Sesquicentennial Corner—April


Along with caring for the elderly, St. Francis Home (Citizens Hospital and Orphan Asylum) was founded to care for orphans. When the widow, Elizabeth Schaefer, moved on March 1, 1868, with her two daughters and her father to the farmhouse on the land Father Joseph Bihn had purchased for the care of those who would come in their need, she came with 10-year-old Peter Wiot.

She had taken him in to raise after his mother had died and his father could not take care of him. On June 4, 1869, the official beginning of the community, Peter, his younger brother Nicholas, and Julia Stover were the first orphans registered in the book which eventually numbered well over 1500 children. Like Peter and Nicholas, many of the children still had one parent living who was unable to care for them after the death or disability of the other parent. Some children were not orphans, but their parents wanted them to receive a religious education that would prepare them for First Communion and they went home after the school year and they had received the Sacraments. Some years saw a large influx of children, as many as 28 from 18 families in 1874, 38 from 27 families in 1890, the highest being 44 from 22 families in 1908, or as few as four in 1871. In emergencies, two, three, five, or six siblings might come to the orphanage on the same day.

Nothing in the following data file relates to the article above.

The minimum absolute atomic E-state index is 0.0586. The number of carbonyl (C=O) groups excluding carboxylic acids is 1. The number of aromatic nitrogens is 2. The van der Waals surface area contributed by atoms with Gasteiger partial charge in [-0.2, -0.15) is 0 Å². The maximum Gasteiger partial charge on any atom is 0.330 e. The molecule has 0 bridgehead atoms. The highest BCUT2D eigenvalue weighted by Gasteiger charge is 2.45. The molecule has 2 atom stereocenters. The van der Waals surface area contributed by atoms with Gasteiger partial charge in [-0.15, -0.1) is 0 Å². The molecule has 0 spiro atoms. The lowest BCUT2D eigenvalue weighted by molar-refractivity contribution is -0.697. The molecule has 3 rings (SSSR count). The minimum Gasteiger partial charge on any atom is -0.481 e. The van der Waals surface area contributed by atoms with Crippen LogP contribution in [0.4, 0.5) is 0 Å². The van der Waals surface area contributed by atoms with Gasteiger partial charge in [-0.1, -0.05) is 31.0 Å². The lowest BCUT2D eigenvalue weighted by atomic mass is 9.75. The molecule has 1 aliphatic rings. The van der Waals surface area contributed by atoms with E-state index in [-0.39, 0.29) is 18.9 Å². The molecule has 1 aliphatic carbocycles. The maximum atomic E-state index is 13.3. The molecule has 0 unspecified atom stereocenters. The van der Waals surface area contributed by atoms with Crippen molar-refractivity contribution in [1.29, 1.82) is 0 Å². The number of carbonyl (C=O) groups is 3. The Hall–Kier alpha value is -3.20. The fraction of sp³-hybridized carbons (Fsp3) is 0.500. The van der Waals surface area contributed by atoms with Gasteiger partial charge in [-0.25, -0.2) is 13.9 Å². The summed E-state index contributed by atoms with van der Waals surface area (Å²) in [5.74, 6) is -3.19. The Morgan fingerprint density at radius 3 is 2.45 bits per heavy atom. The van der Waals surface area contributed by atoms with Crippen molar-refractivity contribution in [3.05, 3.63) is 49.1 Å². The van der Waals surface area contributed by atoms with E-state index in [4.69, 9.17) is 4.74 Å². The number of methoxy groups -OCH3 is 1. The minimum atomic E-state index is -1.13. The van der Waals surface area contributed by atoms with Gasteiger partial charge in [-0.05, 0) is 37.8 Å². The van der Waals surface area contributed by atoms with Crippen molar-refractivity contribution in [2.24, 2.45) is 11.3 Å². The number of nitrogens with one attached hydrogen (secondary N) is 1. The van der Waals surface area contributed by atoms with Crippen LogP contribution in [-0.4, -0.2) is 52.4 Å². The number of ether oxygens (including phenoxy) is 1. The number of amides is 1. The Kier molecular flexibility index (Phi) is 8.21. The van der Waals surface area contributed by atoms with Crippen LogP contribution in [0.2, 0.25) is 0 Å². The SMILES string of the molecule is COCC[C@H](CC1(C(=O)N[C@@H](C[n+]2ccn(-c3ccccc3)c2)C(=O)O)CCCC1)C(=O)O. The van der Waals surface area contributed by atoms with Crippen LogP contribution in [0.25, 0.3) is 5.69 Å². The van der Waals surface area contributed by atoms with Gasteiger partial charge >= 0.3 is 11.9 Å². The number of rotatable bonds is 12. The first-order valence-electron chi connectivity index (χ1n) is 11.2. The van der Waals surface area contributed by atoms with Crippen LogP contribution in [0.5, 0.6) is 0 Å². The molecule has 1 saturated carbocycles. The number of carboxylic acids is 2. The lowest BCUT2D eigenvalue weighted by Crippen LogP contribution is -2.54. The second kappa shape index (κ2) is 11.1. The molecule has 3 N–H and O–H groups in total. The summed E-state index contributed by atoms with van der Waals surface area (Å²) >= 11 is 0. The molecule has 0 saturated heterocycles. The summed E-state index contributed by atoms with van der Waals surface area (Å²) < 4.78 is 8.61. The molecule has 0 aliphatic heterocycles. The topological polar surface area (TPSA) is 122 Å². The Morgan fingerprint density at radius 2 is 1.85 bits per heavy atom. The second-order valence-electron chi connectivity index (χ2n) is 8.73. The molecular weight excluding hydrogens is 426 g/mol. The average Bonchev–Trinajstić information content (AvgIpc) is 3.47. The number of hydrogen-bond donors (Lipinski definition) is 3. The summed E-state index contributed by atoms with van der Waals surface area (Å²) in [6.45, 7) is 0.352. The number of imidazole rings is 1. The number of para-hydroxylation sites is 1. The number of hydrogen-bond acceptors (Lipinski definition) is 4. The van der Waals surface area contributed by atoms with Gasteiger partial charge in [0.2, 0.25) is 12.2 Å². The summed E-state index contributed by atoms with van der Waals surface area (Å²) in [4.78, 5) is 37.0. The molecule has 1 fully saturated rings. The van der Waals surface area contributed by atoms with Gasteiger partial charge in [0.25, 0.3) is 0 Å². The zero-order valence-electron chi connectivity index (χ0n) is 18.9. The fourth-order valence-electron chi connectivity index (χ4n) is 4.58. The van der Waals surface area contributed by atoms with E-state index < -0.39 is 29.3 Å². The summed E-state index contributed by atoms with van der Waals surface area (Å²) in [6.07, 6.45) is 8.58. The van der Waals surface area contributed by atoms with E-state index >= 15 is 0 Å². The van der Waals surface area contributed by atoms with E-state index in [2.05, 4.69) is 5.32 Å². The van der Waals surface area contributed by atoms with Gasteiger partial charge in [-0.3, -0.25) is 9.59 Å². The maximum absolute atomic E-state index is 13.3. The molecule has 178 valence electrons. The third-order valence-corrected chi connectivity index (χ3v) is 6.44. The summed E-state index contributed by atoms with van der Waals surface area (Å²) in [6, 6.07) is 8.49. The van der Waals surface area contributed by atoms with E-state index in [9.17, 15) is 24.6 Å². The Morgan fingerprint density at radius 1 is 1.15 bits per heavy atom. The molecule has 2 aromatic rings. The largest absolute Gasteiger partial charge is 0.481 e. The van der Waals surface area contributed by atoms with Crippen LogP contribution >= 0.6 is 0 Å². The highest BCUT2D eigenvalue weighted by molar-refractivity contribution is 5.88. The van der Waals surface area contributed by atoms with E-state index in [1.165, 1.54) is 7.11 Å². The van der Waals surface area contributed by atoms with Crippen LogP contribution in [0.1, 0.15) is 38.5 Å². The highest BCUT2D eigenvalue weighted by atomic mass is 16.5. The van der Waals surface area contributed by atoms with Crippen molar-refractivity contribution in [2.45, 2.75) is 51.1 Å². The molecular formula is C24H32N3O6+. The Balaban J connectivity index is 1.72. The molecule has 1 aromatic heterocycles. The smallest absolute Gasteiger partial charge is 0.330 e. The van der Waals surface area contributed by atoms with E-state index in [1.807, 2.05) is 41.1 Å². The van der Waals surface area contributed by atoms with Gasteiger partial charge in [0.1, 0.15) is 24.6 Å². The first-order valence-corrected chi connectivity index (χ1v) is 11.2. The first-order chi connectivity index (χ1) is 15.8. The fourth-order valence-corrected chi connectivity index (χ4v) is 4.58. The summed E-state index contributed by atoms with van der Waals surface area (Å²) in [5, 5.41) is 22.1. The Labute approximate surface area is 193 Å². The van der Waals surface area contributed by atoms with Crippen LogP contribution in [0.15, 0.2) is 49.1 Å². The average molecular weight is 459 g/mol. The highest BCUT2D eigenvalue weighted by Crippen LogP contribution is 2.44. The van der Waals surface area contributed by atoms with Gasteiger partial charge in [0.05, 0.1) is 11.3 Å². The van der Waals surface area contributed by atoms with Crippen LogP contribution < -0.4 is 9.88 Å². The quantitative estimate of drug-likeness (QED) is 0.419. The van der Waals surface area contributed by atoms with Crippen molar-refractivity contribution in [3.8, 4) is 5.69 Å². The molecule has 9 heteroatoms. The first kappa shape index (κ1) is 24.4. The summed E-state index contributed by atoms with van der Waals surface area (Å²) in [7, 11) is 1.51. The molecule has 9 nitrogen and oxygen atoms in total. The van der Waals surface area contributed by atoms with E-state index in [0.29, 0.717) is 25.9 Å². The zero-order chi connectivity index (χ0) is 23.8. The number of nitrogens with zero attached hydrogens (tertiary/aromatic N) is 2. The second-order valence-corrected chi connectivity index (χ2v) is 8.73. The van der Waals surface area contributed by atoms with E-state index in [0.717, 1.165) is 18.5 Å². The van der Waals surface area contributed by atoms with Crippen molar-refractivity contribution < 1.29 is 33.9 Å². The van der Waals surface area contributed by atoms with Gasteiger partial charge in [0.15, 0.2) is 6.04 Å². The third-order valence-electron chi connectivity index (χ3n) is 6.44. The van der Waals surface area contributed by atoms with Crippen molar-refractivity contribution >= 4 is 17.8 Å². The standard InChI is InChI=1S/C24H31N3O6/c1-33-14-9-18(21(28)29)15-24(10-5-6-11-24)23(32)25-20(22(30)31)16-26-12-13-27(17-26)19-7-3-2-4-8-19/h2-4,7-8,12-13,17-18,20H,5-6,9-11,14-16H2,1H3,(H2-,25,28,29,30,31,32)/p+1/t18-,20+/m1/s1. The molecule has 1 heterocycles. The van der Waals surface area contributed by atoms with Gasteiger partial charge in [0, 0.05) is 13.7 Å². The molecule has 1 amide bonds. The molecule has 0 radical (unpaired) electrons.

While the boys and girls were in separate compartments in different age groups, siblings were able to be in contact with each other during their stay. One former orphan remembered being able to see her little brother every day after supper. Some children came for a short time, some until they were 18. Some names appeared in the register a second time when their situation did not work out. The children all had tasks to perform, but more on that next month.